A Quick Guide to Kool-Aid Dying

I found dying this batch of yarn to be even easier than the first batch and so I thought I’d show you how it’s done.p1010001

Procure some Kool-aid.  Be aware that the tropical punch Kool-aid is not blue; the blue packaged Kool-aid twist is the blue Kool-aid.  And the two oranges are the same color, so you just need to choose one.


Procure some 100% wool yarn and untwist the skein.  Then make sure both ends are tied (that’s what the pink yarn is for).


Now, here’s the tricky part.  You’re going to be putting wool yarn in hot water and, because of that, you’re running the danger of felting.  So, ALWAYS add your yarn to the hot water and do not move it around more than necessary.  So, obviously, fill your sink with water as hot as you can stand, and put your yarn in it.  Let it sit for fifteen or twenty minutes.


Meanwhile, put three packets of the same color Kool-aid into a cup of warm water to make some liquid dye.  Note the microwave-friendly containers behind the mugs.  For the dying stage, you want to keep things as wet as possible.  So, next curl up one (or two) skeins in each container and…


Pour on your Kool-aid.  You can also sprinkle on color as the inspiration strikes you.  Keep in mind that, like traditional tie-dying, you’ll have a lot of white on the parts where the Kool-aid can’t reach.


Do up another batch as well.  Cover both with plastic wrap.  Put one in the microwave for two minutes.  When it’s done, take it out and let it rest and put the other one in.  In a good microwave, each batch should only take two two-minute cycles.  You’re looking to see if the water is now clear.  Once it is, your stuff is dyed.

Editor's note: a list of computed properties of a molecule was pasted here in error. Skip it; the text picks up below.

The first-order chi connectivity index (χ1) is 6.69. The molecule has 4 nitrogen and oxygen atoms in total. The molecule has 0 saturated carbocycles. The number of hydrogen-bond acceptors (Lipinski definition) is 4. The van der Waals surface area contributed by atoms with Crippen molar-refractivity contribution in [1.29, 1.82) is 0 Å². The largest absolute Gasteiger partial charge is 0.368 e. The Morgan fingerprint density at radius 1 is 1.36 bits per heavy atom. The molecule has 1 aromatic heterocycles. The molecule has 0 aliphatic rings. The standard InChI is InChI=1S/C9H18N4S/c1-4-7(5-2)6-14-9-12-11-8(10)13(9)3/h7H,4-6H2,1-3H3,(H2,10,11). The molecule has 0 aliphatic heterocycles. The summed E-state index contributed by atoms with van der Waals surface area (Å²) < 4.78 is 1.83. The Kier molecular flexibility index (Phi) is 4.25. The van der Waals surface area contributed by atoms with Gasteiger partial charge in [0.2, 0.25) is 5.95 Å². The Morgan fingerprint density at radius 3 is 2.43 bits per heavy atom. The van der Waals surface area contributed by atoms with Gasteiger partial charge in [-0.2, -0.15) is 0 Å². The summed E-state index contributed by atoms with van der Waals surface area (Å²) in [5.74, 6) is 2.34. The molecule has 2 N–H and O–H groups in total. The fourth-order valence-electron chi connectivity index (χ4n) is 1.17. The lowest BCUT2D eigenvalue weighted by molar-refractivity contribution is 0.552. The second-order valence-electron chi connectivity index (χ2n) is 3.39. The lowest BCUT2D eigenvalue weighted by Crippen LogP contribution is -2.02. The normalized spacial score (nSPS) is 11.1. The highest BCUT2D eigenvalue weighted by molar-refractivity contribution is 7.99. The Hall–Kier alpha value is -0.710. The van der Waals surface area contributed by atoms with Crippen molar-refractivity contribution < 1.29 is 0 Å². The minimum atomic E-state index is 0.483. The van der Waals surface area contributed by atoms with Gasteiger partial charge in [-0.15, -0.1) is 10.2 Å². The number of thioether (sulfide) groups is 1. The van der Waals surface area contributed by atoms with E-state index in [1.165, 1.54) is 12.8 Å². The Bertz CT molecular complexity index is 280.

Now, you’re going to fill up the other side of your sink with hot water and dump your yarn into it to get rid of any excess Kool-aid that might still be on the yarn.

Then you’re just going to hang them outside to dry.


Which may involve twisting your ankle on the root of the damn hackberry tree.  In that case, you may have to go to more creative lengths to dry your yarn.


Chicken Soup

I’m sure the gals over at Home Ec 101 would tell you that the first rule of cooking is to create something nutritious and delicious for the folks you are serving.

But the truth is that the first rule of cooking is “Don’t kill the people you’re feeding with the food you’re feeding them.”

If I ever write a cookbook, mark my words, I’m making that rule number one.  It’s especially important if you’re only feeding yourself, because if you kill yourself with your own cooking, there’s no one to call an ambulance.

I mention all this only to report that the homemade chicken soup I made for lunch (and will happily again eat for dinner) was fabulous.